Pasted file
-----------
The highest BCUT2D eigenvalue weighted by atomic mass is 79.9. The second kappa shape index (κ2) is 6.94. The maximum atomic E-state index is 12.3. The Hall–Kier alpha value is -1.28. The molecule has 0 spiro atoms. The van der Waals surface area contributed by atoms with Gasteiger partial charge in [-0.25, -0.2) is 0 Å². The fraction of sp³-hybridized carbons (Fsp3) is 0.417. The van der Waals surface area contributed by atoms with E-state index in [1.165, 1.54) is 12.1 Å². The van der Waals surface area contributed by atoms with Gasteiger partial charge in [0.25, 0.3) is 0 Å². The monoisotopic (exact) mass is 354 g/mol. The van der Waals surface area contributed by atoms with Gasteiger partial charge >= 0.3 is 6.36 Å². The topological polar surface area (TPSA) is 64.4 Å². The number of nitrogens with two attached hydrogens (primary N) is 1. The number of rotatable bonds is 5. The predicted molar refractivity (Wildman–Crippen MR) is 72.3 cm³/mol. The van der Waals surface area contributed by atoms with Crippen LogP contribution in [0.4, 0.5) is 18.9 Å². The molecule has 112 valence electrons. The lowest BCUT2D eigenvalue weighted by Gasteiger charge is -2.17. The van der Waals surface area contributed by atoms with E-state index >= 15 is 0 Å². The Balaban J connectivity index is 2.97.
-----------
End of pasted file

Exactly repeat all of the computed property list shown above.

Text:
The highest BCUT2D eigenvalue weighted by atomic mass is 79.9. The second kappa shape index (κ2) is 6.94. The maximum atomic E-state index is 12.3. The Hall–Kier alpha value is -1.28. The molecule has 0 spiro atoms. The van der Waals surface area contributed by atoms with Gasteiger partial charge in [-0.25, -0.2) is 0 Å². The fraction of sp³-hybridized carbons (Fsp3) is 0.417. The van der Waals surface area contributed by atoms with E-state index in [1.165, 1.54) is 12.1 Å². The van der Waals surface area contributed by atoms with Gasteiger partial charge in [0.25, 0.3) is 0 Å². The monoisotopic (exact) mass is 354 g/mol. The van der Waals surface area contributed by atoms with Gasteiger partial charge >= 0.3 is 6.36 Å². The topological polar surface area (TPSA) is 64.4 Å². The number of nitrogens with two attached hydrogens (primary N) is 1. The number of rotatable bonds is 5. The predicted molar refractivity (Wildman–Crippen MR) is 72.3 cm³/mol. The van der Waals surface area contributed by atoms with Crippen LogP contribution in [0.4, 0.5) is 18.9 Å². The molecule has 112 valence electrons. The lowest BCUT2D eigenvalue weighted by Gasteiger charge is -2.17. The van der Waals surface area contributed by atoms with E-state index >= 15 is 0 Å². The Balaban J connectivity index is 2.97.